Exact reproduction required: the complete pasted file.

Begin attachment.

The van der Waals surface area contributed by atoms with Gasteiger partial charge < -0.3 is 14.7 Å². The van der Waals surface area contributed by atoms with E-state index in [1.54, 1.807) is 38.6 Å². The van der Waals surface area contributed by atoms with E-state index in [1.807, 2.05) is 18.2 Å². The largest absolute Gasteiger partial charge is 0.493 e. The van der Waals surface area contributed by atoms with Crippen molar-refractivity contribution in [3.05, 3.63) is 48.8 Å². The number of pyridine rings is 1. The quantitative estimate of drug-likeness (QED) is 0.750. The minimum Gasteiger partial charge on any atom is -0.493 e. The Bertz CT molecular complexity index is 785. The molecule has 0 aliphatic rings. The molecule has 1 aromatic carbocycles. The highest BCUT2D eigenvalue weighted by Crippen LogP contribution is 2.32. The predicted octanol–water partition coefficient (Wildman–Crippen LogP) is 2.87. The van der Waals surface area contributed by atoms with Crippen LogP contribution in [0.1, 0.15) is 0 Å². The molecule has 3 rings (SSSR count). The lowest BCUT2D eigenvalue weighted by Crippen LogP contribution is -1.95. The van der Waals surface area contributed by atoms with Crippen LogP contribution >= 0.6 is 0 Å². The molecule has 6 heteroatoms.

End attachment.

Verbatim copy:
The van der Waals surface area contributed by atoms with Gasteiger partial charge < -0.3 is 14.7 Å². The van der Waals surface area contributed by atoms with E-state index in [1.54, 1.807) is 38.6 Å². The van der Waals surface area contributed by atoms with E-state index in [1.807, 2.05) is 18.2 Å². The largest absolute Gasteiger partial charge is 0.493 e. The van der Waals surface area contributed by atoms with Crippen molar-refractivity contribution in [3.05, 3.63) is 48.8 Å². The number of pyridine rings is 1. The quantitative estimate of drug-likeness (QED) is 0.750. The minimum Gasteiger partial charge on any atom is -0.493 e. The Bertz CT molecular complexity index is 785. The molecule has 0 aliphatic rings. The molecule has 1 aromatic carbocycles. The highest BCUT2D eigenvalue weighted by Crippen LogP contribution is 2.32. The predicted octanol–water partition coefficient (Wildman–Crippen LogP) is 2.87. The van der Waals surface area contributed by atoms with Crippen LogP contribution in [0.1, 0.15) is 0 Å². The molecule has 3 rings (SSSR count). The lowest BCUT2D eigenvalue weighted by Crippen LogP contribution is -1.95. The van der Waals surface area contributed by atoms with Crippen LogP contribution >= 0.6 is 0 Å². The molecule has 6 heteroatoms.